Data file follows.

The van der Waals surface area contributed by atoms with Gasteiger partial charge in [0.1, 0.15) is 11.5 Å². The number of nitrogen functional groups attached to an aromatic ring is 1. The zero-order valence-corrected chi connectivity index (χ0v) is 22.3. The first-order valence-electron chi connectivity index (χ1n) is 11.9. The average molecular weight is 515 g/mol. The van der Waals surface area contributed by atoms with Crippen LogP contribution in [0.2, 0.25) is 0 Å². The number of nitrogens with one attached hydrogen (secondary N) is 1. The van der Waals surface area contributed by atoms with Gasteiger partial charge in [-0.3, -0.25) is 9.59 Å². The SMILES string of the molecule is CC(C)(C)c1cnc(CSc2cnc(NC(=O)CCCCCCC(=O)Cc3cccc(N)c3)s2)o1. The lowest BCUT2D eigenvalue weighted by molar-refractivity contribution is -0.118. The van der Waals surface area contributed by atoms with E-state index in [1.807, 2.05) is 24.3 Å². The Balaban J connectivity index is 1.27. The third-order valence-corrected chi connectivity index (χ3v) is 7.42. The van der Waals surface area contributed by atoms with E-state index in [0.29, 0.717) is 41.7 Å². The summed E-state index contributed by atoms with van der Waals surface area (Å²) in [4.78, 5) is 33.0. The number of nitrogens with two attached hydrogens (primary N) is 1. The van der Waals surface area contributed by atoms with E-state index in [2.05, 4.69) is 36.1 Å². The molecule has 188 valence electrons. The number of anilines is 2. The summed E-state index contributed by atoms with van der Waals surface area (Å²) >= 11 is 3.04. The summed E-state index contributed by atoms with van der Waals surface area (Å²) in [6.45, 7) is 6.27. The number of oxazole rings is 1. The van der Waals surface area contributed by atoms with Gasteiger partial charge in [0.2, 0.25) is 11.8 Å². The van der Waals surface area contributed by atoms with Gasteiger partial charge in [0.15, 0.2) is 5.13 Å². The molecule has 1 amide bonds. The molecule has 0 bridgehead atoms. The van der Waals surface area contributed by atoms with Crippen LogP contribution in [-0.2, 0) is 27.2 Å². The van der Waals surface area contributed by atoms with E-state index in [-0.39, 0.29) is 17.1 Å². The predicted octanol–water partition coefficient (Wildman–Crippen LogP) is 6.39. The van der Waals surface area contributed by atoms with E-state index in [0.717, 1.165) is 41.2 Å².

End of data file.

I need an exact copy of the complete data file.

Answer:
The van der Waals surface area contributed by atoms with Gasteiger partial charge in [0.1, 0.15) is 11.5 Å². The number of nitrogen functional groups attached to an aromatic ring is 1. The zero-order valence-corrected chi connectivity index (χ0v) is 22.3. The first-order valence-electron chi connectivity index (χ1n) is 11.9. The average molecular weight is 515 g/mol. The van der Waals surface area contributed by atoms with Crippen LogP contribution in [0.2, 0.25) is 0 Å². The number of nitrogens with one attached hydrogen (secondary N) is 1. The van der Waals surface area contributed by atoms with Gasteiger partial charge in [-0.3, -0.25) is 9.59 Å². The SMILES string of the molecule is CC(C)(C)c1cnc(CSc2cnc(NC(=O)CCCCCCC(=O)Cc3cccc(N)c3)s2)o1. The lowest BCUT2D eigenvalue weighted by molar-refractivity contribution is -0.118. The van der Waals surface area contributed by atoms with E-state index in [1.807, 2.05) is 24.3 Å². The Balaban J connectivity index is 1.27. The third-order valence-corrected chi connectivity index (χ3v) is 7.42. The van der Waals surface area contributed by atoms with E-state index in [0.29, 0.717) is 41.7 Å². The summed E-state index contributed by atoms with van der Waals surface area (Å²) in [4.78, 5) is 33.0. The number of nitrogens with two attached hydrogens (primary N) is 1. The van der Waals surface area contributed by atoms with E-state index in [2.05, 4.69) is 36.1 Å². The molecule has 188 valence electrons. The number of anilines is 2. The summed E-state index contributed by atoms with van der Waals surface area (Å²) >= 11 is 3.04. The summed E-state index contributed by atoms with van der Waals surface area (Å²) in [6.45, 7) is 6.27. The number of oxazole rings is 1. The van der Waals surface area contributed by atoms with Gasteiger partial charge in [0.2, 0.25) is 11.8 Å². The van der Waals surface area contributed by atoms with Gasteiger partial charge in [0.15, 0.2) is 5.13 Å². The molecule has 1 amide bonds. The molecule has 0 bridgehead atoms. The van der Waals surface area contributed by atoms with Crippen LogP contribution in [-0.2, 0) is 27.2 Å². The van der Waals surface area contributed by atoms with E-state index in [-0.39, 0.29) is 17.1 Å². The predicted octanol–water partition coefficient (Wildman–Crippen LogP) is 6.39. The van der Waals surface area contributed by atoms with E-state index in [0.717, 1.165) is 41.2 Å².